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  1. #1
    Senior Member guybierhaus's Avatar
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    Luck Ran Out First Flat

    Like many of us I've been suffering from cabin fever. Today was Sunny and 56 degrees, the best day so far this year, I had to hit the road. I did figure I'd be wading through a few flooded roads with the melting snow and 1 1/2 inch of rain last night, and so I was. Went thru the usual walk around the house to gather my things. Hat, new gloves, mp3 player, sun glasses, get water bottle from refrigerator, then hesitated when I was about to pickup tube, changing bars and pump. I hadn't a flat in 3 years, and had no way to mount pump on new bike, so figure it's a great day, will no doubt have no need, so left pump and stuff behind. I suppose I could end right here, you know what happened.

    I had hoped to get in at least 20 miles, didn't mind the slow downs at all the water running across the road. The 15 mph wind didn't bother me as it was a warm wind. But at the 9 1/2 mile mark I felt some roughness from rear of bike. Road didn't look that bad?? Rode onto next turn on a smooth road, just paved last year. Still rough, but only at one spot on wheel. Got off brushed away stones, nothing bad, back on and ride again, no change, I'm thinking wheel bearings just went bad. Stopped at bridge across the local Manatawny Creek, which was swollen to 3 times it's size from the earlier rain. No cows in the creek today. Anyway while adjusting seat I finally put some weight on bike and noticed rear tyre was flat. As it turned out I was 5 miles from my car. No spares, no cell phone. I really didn't want to walk, so I mostly rode back to car at 5 to 7 mph on a flat tyre. I didn't understand the strange thump I was getting as I rode on the flat. I don't know if it's normal, but my tube appeared to have stretched and folded over itself, creating a lump under the tyre. Tube seems of normal size now that it's removed. But I found 2 leaks rather quickly, probably more, so it is trash in my book. Tyre seems ok, but it probably isn't with rim riding directly on sidewall. Anyway I have a surplus of used tyres, so it's also trash. Another warm day tomorrow, so besides mounting another tyre and tube, I will mount the pump from other bike. I apparently force my luck and lost.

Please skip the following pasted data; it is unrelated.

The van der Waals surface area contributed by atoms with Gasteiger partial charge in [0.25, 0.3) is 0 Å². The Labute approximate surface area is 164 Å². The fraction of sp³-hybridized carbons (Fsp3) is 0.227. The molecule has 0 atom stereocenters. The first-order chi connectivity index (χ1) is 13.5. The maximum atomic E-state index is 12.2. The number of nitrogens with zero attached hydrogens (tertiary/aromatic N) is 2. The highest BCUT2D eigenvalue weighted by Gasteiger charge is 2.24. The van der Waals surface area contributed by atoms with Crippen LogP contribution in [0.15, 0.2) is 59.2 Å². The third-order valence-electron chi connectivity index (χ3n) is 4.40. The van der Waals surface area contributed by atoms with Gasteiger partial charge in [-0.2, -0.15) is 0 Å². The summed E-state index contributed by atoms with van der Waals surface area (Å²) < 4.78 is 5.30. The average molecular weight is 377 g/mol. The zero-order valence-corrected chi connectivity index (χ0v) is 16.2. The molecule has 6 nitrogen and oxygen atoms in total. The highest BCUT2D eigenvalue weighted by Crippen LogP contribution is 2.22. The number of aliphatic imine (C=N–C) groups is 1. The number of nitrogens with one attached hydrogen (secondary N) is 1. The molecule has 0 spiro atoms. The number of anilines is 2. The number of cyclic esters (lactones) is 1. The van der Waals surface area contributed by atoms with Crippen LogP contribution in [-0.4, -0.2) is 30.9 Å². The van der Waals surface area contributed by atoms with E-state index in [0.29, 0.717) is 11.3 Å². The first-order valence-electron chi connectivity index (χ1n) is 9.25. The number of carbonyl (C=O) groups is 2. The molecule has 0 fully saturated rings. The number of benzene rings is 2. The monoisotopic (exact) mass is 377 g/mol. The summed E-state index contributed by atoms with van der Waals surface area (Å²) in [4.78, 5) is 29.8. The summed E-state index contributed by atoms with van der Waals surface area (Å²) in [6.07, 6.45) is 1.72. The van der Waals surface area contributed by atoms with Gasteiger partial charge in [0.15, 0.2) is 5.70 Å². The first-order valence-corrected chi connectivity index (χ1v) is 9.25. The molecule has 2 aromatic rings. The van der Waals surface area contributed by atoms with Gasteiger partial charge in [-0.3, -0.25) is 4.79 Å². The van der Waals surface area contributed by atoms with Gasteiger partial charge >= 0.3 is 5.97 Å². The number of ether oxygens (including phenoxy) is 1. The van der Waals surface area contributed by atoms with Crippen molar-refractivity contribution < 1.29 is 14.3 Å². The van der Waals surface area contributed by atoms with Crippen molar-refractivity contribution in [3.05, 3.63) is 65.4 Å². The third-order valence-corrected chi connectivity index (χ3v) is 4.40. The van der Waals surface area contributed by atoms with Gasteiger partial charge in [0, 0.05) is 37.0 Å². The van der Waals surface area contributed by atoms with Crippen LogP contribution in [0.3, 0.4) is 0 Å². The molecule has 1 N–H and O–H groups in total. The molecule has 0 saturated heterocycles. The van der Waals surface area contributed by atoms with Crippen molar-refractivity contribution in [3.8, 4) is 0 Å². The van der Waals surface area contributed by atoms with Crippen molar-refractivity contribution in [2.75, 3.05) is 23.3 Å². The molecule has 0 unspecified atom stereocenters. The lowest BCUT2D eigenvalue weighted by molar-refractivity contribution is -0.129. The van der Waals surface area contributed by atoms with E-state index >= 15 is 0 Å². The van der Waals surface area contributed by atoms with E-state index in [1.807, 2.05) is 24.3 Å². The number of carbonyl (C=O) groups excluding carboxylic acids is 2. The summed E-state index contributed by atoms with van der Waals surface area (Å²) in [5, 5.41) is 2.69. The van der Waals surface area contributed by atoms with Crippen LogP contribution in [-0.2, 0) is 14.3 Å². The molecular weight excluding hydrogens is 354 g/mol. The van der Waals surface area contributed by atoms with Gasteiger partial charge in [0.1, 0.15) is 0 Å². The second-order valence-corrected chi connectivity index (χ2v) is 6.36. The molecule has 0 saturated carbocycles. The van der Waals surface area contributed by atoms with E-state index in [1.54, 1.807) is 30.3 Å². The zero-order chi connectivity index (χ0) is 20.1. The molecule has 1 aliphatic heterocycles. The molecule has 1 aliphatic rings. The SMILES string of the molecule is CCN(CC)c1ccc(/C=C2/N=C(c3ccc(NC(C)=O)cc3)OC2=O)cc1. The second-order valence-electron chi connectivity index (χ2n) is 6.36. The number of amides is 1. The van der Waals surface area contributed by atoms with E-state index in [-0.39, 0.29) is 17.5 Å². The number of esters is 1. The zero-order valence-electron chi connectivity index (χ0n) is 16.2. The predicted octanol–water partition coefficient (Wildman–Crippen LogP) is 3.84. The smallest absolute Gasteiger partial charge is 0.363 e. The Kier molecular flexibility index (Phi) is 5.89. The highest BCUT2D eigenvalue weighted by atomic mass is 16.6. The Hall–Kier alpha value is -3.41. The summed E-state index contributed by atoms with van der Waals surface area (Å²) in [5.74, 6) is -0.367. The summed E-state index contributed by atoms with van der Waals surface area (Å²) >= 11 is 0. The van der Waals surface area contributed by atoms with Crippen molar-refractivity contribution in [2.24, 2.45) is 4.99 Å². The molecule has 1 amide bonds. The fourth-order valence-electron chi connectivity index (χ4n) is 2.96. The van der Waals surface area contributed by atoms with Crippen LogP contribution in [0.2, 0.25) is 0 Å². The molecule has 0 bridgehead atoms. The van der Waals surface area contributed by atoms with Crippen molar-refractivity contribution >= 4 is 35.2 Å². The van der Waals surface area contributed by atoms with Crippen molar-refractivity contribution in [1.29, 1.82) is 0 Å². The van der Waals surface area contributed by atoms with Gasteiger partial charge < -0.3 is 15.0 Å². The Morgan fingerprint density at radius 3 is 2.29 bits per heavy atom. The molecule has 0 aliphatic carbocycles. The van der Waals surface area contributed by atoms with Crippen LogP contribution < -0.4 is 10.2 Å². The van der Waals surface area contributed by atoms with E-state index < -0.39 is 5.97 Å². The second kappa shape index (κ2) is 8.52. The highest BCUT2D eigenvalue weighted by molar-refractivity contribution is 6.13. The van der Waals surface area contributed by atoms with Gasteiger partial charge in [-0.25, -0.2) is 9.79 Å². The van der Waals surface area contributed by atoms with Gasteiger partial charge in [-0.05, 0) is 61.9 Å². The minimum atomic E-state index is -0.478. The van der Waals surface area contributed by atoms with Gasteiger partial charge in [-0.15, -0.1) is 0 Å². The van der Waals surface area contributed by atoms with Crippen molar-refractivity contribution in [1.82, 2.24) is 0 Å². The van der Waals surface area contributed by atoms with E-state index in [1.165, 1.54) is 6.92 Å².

BierHaus Bertolette Road Bike, built 2007
    BierHaus SRT Trail Bike, built 2010
    Fuji Mt. Pro - 2007

  2. #2
    Senior Member dendawg's Avatar